Leah Tinari is the author and illustrator of the new picture book The Presidents: Portraits of History. She also has written and illustrated the picture book Limitless, and her work has appeared in a variety of publications, including The New Yorker and Vice. She lives in New York City's East Village.
Q: You note that your new book began as a project for your son. How did it develop into this book?
A: This body of work began as a project for my son Mars. He was very interested in knowing about the presidents and what they looked like, etc., so I decided to paint them all for him.
After painting 44 men, all white men but one, I became totally frustrated but also inspired. It led me to make another body of work called Limitless: 24 Remarkable American Women of Vision, Grit, and Guts.
These two projects both became picture books. Limitless was published last year and The Presidents on Oct. 29. The two projects were bought together as a two-book deal with Simon & Schuster.
Q: How did you research the facts about each president?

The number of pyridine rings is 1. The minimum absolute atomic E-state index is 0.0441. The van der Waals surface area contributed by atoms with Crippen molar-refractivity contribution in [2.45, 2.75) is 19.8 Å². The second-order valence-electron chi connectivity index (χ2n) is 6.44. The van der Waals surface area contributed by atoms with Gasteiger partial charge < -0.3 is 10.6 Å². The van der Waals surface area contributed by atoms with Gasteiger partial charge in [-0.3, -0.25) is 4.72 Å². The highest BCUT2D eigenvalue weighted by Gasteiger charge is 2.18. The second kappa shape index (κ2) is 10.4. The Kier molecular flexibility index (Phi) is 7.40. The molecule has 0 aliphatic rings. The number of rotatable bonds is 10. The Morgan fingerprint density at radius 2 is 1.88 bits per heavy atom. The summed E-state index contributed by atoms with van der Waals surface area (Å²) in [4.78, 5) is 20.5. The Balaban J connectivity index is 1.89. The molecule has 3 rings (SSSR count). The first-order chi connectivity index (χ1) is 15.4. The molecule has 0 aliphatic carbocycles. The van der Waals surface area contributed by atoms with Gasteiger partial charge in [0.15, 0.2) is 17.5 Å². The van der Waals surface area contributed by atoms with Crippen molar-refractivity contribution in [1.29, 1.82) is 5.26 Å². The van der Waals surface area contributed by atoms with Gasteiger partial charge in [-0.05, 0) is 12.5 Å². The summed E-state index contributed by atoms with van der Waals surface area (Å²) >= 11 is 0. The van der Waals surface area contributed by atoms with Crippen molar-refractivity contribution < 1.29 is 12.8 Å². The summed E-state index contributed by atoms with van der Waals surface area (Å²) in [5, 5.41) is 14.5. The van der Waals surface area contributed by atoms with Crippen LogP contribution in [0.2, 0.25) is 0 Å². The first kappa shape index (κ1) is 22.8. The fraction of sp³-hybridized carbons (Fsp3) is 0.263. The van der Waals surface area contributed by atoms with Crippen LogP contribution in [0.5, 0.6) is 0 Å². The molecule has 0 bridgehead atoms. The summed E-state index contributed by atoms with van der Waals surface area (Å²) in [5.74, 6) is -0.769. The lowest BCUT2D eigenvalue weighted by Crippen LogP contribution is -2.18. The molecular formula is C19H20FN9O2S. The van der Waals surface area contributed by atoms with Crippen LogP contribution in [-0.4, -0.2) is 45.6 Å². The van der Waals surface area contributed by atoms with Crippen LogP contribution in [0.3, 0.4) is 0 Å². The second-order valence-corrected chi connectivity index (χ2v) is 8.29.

A: I researched the facts mostly on line.
Q: Were there some presidents you especially enjoyed drawing?
A: Yes, I really enjoyed Martin Van Buren. I loved painting his wild hair. I loved painting Lincoln--he has such intense features. Obama was wonderful to paint also and Teddy Roosevelt, my son’s favorite. He was a joy to paint.
Q: What do you hope kids take away from the book?
A: I hope the viewer can see the lack of diversity in the men that were chosen to lead our country and maybe it’s something to really think long and hard about.
Also that these presidents were kids once, and teens, and were fathers and brothers, etc., and owned pets, and have favorite foods just like the rest of us.
Q: What are you working on now?
A: I am working on a book, fiction. I am in the process of creating "the dummy" that I hope leads to getting the book made! I am really excited about it. It really feels like me, or rather it feels like a great representation of how my brain works and thinks... playful and loving but inspired by reality.
Q: Anything else we should know?
A: I guess I would like people to know that I truly love what I do, I love to make stuff, I love even more when kids and people get inspired by it, and I am really grateful to everyone who takes the time to look at my work. Forever grateful. And to you for wanting to know more by interviewing me.
--Interview with Deborah Kalb